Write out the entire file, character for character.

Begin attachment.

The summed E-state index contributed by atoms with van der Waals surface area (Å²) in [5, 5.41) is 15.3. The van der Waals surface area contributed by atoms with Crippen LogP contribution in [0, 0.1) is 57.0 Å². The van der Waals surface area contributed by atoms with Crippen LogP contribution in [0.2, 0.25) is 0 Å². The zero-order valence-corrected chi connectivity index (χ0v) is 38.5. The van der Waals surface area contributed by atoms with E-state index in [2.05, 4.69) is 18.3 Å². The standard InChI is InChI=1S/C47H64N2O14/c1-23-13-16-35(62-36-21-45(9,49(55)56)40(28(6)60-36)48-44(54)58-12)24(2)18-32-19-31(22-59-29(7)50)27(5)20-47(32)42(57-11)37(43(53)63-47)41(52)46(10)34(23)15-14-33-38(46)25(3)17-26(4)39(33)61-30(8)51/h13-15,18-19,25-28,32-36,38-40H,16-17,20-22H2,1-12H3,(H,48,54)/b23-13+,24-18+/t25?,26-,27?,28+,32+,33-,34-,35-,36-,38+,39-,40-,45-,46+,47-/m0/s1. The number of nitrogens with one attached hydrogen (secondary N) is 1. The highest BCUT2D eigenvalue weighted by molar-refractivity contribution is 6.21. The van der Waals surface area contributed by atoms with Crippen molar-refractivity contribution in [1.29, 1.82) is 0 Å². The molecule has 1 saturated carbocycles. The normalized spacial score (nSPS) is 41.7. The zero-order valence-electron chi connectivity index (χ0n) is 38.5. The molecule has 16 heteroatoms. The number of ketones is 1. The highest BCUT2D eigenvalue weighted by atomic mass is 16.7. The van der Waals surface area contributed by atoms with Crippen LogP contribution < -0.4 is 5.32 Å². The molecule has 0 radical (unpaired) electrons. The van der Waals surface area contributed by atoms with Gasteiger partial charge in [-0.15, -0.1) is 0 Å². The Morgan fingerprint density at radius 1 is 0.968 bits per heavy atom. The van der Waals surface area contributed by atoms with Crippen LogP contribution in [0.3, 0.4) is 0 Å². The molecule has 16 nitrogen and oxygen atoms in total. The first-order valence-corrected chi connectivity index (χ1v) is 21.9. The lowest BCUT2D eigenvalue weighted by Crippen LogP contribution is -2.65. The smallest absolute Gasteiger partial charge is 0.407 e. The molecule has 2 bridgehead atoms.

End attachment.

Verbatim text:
The summed E-state index contributed by atoms with van der Waals surface area (Å²) in [5, 5.41) is 15.3. The van der Waals surface area contributed by atoms with Crippen LogP contribution in [0, 0.1) is 57.0 Å². The van der Waals surface area contributed by atoms with Crippen LogP contribution in [0.2, 0.25) is 0 Å². The zero-order valence-corrected chi connectivity index (χ0v) is 38.5. The van der Waals surface area contributed by atoms with E-state index in [2.05, 4.69) is 18.3 Å². The standard InChI is InChI=1S/C47H64N2O14/c1-23-13-16-35(62-36-21-45(9,49(55)56)40(28(6)60-36)48-44(54)58-12)24(2)18-32-19-31(22-59-29(7)50)27(5)20-47(32)42(57-11)37(43(53)63-47)41(52)46(10)34(23)15-14-33-38(46)25(3)17-26(4)39(33)61-30(8)51/h13-15,18-19,25-28,32-36,38-40H,16-17,20-22H2,1-12H3,(H,48,54)/b23-13+,24-18+/t25?,26-,27?,28+,32+,33-,34-,35-,36-,38+,39-,40-,45-,46+,47-/m0/s1. The number of nitrogens with one attached hydrogen (secondary N) is 1. The highest BCUT2D eigenvalue weighted by molar-refractivity contribution is 6.21. The van der Waals surface area contributed by atoms with Crippen molar-refractivity contribution in [1.29, 1.82) is 0 Å². The molecule has 1 saturated carbocycles. The normalized spacial score (nSPS) is 41.7. The zero-order valence-electron chi connectivity index (χ0n) is 38.5. The molecule has 16 heteroatoms. The number of ketones is 1. The highest BCUT2D eigenvalue weighted by atomic mass is 16.7. The van der Waals surface area contributed by atoms with Crippen LogP contribution < -0.4 is 5.32 Å². The molecule has 0 radical (unpaired) electrons. The van der Waals surface area contributed by atoms with Gasteiger partial charge in [-0.15, -0.1) is 0 Å². The Morgan fingerprint density at radius 1 is 0.968 bits per heavy atom. The van der Waals surface area contributed by atoms with Crippen LogP contribution in [0.3, 0.4) is 0 Å². The molecule has 16 nitrogen and oxygen atoms in total. The first-order valence-corrected chi connectivity index (χ1v) is 21.9. The lowest BCUT2D eigenvalue weighted by Crippen LogP contribution is -2.65. The smallest absolute Gasteiger partial charge is 0.407 e. The molecule has 2 bridgehead atoms.